Job 28:24-28 says: “for he views the ends of the earth
and sees everything under the heavens.

25 When he established the force of the wind
and measured out the waters,

26 when he made a decree for the rain
and a path for the thunderstorm,

27 then he looked at wisdom and appraised it;
he confirmed it and tested it.

28 And he said to man,
‘The fear of the Lord—that is wisdom,
and to shun evil is understanding.’ ”

I rejoice and marvel at God’s creation–its mysteries, wonder and power. God is truly an awesome God.

Here are two home remedies I have tried for urinary tract infections (UTIs) that really work. Whenever I feel the symptoms of one coming on, I try these.

1) Unsweetened 100% cranberry juice – not the type you normally see on the shelves at your local grocery store. Get 100% unadulterated juice that is unsweetened for the most effective remedy. It tastes awful but has stopped my symptoms for UTIs.

2) A glass of water with a tablespoon of dissolved sea salt (this remedy is courtesy of Earth Clinic) – drink once a day and the pain and symptoms go away. For some people the effect is immediate. In my case, it took care of the pain the first day, and I had a minuscule amount of pressure the second and third days before I did not have any more symptoms.

Mother’s Day is a wonderful time to honor the woman who gave birth to us, and I believe that with all my heart. So off to the Hallmark store I go, searching for a card that can express my sentiments for my mother the exact right way–not too sweet, sentimental, not too plain, not too gaudy, expresses the honor my mother deserves and doesn’t make light of the day. Aargh! I think Hallmark should start an Asian Mother’s Day card line! Why, you may ask? Because American Mother’s Day cards often contain sentimental, humorous or other touchy-feely verses that convey that your mother was your best friend, or she was always there for you, or she deserves a break, etc. Not that those aren’t important, but those cards often seem to be missing an element of honor and respect for mothers that is important in Asian culture.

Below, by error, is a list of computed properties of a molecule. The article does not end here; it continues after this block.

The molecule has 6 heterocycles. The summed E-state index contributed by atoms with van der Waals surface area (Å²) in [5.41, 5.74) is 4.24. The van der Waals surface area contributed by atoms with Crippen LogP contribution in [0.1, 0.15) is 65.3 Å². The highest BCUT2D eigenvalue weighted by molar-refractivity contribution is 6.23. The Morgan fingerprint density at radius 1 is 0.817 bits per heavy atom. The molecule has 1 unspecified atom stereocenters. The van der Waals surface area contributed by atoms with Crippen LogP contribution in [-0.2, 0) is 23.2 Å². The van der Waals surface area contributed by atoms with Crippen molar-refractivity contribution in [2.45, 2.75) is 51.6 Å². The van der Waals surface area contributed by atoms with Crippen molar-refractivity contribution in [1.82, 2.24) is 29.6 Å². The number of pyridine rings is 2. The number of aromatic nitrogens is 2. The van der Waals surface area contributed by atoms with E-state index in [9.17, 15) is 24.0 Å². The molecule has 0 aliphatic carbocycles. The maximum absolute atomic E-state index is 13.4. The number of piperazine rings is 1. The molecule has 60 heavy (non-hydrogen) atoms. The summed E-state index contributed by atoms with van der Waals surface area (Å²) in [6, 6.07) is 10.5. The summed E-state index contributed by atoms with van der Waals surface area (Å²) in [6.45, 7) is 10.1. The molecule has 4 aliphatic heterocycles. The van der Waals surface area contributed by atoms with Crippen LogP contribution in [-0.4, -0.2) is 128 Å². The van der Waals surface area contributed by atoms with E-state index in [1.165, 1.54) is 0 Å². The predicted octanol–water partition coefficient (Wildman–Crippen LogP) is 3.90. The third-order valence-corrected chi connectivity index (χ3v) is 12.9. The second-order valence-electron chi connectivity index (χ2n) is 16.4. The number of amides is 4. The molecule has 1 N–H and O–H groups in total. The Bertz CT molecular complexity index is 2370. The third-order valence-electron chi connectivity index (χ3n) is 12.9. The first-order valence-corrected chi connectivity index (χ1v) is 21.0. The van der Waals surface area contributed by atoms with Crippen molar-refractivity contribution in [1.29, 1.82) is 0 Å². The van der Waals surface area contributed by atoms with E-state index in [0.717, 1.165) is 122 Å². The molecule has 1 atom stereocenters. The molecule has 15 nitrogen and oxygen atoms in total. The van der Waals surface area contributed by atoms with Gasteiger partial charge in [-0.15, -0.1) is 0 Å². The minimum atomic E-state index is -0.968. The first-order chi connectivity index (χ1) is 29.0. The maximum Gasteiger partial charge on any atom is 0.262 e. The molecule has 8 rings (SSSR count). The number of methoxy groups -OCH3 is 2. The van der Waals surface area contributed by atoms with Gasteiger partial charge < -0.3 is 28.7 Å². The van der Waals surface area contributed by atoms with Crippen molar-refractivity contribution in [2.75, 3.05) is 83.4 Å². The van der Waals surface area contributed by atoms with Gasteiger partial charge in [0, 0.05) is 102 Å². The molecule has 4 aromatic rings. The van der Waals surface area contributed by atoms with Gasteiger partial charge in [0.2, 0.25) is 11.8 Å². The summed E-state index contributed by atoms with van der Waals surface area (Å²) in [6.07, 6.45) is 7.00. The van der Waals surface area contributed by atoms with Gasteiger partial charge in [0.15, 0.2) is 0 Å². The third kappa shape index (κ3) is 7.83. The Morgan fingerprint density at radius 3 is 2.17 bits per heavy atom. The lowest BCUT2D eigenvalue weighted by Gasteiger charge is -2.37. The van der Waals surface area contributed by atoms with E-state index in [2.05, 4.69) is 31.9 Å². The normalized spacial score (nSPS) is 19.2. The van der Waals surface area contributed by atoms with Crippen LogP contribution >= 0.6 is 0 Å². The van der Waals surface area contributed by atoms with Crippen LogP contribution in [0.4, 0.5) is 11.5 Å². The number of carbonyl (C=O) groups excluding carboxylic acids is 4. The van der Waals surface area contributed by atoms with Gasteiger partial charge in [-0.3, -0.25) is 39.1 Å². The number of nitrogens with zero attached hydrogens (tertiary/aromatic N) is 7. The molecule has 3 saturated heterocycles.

I grew up in a family and culture where Mother was someone to be respected, honored, revered—not someone who was necessarily your “best friend”. In fact, my mom laughed when I asked her why we couldn’t be friends, like many American girls were with their moms. So when I read lines like, “you’re as good at being a friend as being a mom”, I have to put the card down, because it doesn’t apply to our relationship. Oh, sure, I could buy it anyway and send it to my mom for the pretty design, but it just wouldn’t be true. I pity the card writer who has to write cards for me.

In short, when one has a more formal, somewhat distant relationship with one’s mother, choosing a Mother’s Day is a delicate affair. One solution for me that has worked is that now that I have a child, I can always send my mother cards from her grandchild. Now that will be a slam-dunk successful strategy for years to come.